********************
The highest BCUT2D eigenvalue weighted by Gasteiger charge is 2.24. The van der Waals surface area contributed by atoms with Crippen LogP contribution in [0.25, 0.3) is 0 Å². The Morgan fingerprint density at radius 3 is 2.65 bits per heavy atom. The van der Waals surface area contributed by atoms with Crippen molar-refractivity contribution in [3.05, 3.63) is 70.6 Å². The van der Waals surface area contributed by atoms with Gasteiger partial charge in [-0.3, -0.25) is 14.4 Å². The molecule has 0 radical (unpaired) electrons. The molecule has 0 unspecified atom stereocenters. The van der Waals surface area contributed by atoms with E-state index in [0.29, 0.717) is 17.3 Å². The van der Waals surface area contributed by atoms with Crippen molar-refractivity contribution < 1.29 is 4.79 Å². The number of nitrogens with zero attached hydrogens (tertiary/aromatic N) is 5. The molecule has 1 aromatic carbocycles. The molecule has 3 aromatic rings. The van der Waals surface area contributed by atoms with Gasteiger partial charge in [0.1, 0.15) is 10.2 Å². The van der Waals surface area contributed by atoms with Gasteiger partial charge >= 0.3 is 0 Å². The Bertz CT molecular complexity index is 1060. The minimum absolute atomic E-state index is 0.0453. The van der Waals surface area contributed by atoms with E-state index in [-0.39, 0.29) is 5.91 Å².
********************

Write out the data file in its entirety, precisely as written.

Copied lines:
The highest BCUT2D eigenvalue weighted by Gasteiger charge is 2.24. The van der Waals surface area contributed by atoms with Crippen LogP contribution in [0.25, 0.3) is 0 Å². The Morgan fingerprint density at radius 3 is 2.65 bits per heavy atom. The van der Waals surface area contributed by atoms with Crippen molar-refractivity contribution in [3.05, 3.63) is 70.6 Å². The van der Waals surface area contributed by atoms with Gasteiger partial charge in [-0.3, -0.25) is 14.4 Å². The molecule has 0 radical (unpaired) electrons. The molecule has 0 unspecified atom stereocenters. The van der Waals surface area contributed by atoms with E-state index in [0.29, 0.717) is 17.3 Å². The van der Waals surface area contributed by atoms with Crippen molar-refractivity contribution < 1.29 is 4.79 Å². The number of nitrogens with zero attached hydrogens (tertiary/aromatic N) is 5. The molecule has 1 aromatic carbocycles. The molecule has 3 aromatic rings. The van der Waals surface area contributed by atoms with Gasteiger partial charge in [0.1, 0.15) is 10.2 Å². The van der Waals surface area contributed by atoms with Gasteiger partial charge >= 0.3 is 0 Å². The Bertz CT molecular complexity index is 1060. The minimum absolute atomic E-state index is 0.0453. The van der Waals surface area contributed by atoms with E-state index in [-0.39, 0.29) is 5.91 Å².